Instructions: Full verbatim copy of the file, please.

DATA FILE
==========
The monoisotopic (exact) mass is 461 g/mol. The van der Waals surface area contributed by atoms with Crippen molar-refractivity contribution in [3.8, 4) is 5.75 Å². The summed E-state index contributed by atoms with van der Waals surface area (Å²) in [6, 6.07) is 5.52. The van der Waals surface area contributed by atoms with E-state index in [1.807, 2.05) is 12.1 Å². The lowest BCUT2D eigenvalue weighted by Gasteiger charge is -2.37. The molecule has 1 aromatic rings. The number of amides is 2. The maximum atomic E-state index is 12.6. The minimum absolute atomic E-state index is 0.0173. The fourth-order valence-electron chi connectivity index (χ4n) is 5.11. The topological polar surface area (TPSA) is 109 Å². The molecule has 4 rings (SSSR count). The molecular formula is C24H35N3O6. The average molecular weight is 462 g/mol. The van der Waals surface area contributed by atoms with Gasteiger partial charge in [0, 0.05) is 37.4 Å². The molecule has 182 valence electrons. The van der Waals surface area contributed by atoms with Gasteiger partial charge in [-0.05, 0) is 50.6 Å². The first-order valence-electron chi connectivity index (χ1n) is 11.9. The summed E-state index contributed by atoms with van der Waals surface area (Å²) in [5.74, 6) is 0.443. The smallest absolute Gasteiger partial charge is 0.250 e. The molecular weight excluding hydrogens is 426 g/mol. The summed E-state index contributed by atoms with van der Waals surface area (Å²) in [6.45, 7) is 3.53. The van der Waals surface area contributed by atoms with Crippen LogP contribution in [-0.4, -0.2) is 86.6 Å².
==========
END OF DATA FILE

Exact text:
The monoisotopic (exact) mass is 461 g/mol. The van der Waals surface area contributed by atoms with Crippen molar-refractivity contribution in [3.8, 4) is 5.75 Å². The summed E-state index contributed by atoms with van der Waals surface area (Å²) in [6, 6.07) is 5.52. The van der Waals surface area contributed by atoms with E-state index in [1.807, 2.05) is 12.1 Å². The lowest BCUT2D eigenvalue weighted by Gasteiger charge is -2.37. The molecule has 1 aromatic rings. The number of amides is 2. The maximum atomic E-state index is 12.6. The minimum absolute atomic E-state index is 0.0173. The fourth-order valence-electron chi connectivity index (χ4n) is 5.11. The topological polar surface area (TPSA) is 109 Å². The molecule has 4 rings (SSSR count). The molecular formula is C24H35N3O6. The average molecular weight is 462 g/mol. The van der Waals surface area contributed by atoms with Gasteiger partial charge in [0, 0.05) is 37.4 Å². The molecule has 182 valence electrons. The van der Waals surface area contributed by atoms with Gasteiger partial charge in [-0.05, 0) is 50.6 Å². The first-order valence-electron chi connectivity index (χ1n) is 11.9. The summed E-state index contributed by atoms with van der Waals surface area (Å²) in [5.74, 6) is 0.443. The smallest absolute Gasteiger partial charge is 0.250 e. The molecular weight excluding hydrogens is 426 g/mol. The summed E-state index contributed by atoms with van der Waals surface area (Å²) in [6.45, 7) is 3.53. The van der Waals surface area contributed by atoms with Crippen LogP contribution in [-0.4, -0.2) is 86.6 Å².